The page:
INSKEEP: NPR's Cory Turner exposed some of the problems and joins us once again. Cory, good morning.
CORY TURNER, BYLINE: Good morning, Steve.
INSKEEP: How are the programs supposed to work?
TURNER: So these IDR plans were supposed to make sure borrowers can afford their monthly payments by tying them to income and also to family size. And so folks who don't earn a lot can actually have a $0 qualifying monthly payment. So IDR came with this big promise to - this was the other big thing about this program that attracted a lot of people. After 20 to 25 years, The federal government said it would erase whatever debts were left. But over the years, it's become pretty clear that IDR is a mess. Borrowers often ended up in costly, long-term forbearances instead of IDR, which was the fault of both loan servicers and the Education Department. NPR also revealed a host of other really serious problems. Some servicers weren't tracking borrowers' progress toward loan forgiveness. People making those $0 payments might not have been getting credit toward loan forgiveness. And overall, the record-keeping in the program was pretty awful.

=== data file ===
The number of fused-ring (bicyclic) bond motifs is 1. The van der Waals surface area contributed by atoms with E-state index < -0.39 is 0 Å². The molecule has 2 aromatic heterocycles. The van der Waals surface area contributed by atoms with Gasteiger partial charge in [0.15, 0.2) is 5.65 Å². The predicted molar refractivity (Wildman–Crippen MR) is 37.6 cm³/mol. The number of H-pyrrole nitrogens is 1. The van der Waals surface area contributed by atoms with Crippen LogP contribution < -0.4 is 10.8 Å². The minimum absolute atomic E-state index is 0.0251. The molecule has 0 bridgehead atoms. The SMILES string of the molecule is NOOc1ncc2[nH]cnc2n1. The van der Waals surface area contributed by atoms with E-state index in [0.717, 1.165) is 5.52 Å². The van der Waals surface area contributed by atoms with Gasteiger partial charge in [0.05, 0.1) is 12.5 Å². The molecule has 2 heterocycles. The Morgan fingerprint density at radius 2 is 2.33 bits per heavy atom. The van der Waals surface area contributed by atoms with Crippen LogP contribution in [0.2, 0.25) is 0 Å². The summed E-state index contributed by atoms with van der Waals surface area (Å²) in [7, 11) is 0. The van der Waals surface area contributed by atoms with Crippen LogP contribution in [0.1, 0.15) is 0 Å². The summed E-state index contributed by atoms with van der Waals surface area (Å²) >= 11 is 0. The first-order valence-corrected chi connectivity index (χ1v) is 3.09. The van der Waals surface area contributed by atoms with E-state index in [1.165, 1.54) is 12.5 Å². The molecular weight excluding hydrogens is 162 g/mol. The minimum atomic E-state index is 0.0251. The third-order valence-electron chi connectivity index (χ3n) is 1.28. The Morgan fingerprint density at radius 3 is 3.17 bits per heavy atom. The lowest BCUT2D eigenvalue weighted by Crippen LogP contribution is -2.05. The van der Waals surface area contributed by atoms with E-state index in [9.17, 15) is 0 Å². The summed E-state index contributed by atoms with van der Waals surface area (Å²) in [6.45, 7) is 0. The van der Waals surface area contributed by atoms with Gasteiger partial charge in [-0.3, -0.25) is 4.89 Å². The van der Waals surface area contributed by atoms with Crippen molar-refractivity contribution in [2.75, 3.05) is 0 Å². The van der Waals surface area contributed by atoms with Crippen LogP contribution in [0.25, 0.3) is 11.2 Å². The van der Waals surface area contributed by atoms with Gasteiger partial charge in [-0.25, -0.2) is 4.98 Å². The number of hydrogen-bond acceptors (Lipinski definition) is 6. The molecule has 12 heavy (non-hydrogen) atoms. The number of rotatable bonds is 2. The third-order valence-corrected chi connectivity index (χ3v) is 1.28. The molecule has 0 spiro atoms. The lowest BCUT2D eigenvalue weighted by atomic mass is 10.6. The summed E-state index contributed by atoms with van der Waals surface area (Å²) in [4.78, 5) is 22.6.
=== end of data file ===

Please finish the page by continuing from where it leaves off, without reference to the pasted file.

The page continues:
INSKEEP: Just so I understand - $0 payment means you put in no money, but you get credit as if you did because you have low income right now, that's what that is?
TURNER: Yeah. And you get credit towards loan forgiveness after 20 to 25 years. It's considered a qualifying payment.
INSKEEP: OK. So it was supposed to be. That wasn't working. So what is the Education Department doing differently?